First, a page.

The Salvation Army Responds as Fires Rage

Forest on fire with worker in foreground
by British Columbia

With much of the northern hemisphere coping with high temperatures and long dry spells, wildfires are affecting communities from Greece right up to the Arctic Circle, claiming dozens of lives and damaging ecosystems, homes, livelihoods and infrastructures. The Salvation Army is responding in a variety of ways, according to local needs and in partnership with other agencies.

The world leader of The Salvation Army, General André Cox, is conscious that ‘the heatwave is creating chaos, fear, evacuations and loss’ and calls Salvationists and friends to prayer. He writes: ‘Those on the front lines need our support and those affected need our prayers.’
Extreme heat affects everyone, but the risks are greater for young children, pregnant women, older adults, people with chronic illnesses and the homeless.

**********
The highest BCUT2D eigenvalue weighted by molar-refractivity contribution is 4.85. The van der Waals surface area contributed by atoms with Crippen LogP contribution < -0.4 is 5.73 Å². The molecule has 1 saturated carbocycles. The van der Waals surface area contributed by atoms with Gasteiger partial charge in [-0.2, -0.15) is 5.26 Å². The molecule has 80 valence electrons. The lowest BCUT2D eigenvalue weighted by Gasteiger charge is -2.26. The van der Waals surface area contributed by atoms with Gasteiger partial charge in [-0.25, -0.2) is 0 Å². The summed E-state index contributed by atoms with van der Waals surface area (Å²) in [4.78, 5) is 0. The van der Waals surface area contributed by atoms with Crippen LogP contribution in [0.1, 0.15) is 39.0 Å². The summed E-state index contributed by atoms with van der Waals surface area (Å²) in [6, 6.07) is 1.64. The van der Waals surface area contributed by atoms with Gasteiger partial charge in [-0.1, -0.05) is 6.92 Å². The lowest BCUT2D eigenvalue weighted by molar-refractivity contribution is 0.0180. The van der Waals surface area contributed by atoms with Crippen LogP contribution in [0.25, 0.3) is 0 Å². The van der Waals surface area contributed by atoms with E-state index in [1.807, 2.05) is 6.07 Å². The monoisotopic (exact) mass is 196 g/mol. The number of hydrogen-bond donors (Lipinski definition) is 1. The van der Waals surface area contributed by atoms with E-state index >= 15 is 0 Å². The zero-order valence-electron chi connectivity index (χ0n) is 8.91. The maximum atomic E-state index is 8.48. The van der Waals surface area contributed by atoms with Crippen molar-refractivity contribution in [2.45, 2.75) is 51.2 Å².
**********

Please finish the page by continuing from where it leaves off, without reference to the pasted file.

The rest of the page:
In British Columbia, Canada, 18 emergency community response units – equipped with stoves, fridges and grills – are on standby after fires affected communities around the Okanagan. More than 200 homes are subject to evacuation orders after fires blazed through dry scrubland. ‘We are uniquely positioned to respond quickly in times of crisis,’ explains Mike Leland of The Salvation Army.

‘Our priority is providing those being impacted with practical and emotional support to help see them through devastating circumstances.’

Across Canada, The Salvation Army is responding to rising summer temperatures by setting up cooling centres and distributing water. ‘We want to make sure there’s a place for people to sit inside if they need to just cool off, get some water and get hydrated, and make sure they’re not out in the hot sun and heat all day,’ spokesperson Major Rob Kerr explains. ‘Anything we can do to alleviate the conditions, we are going to do.’

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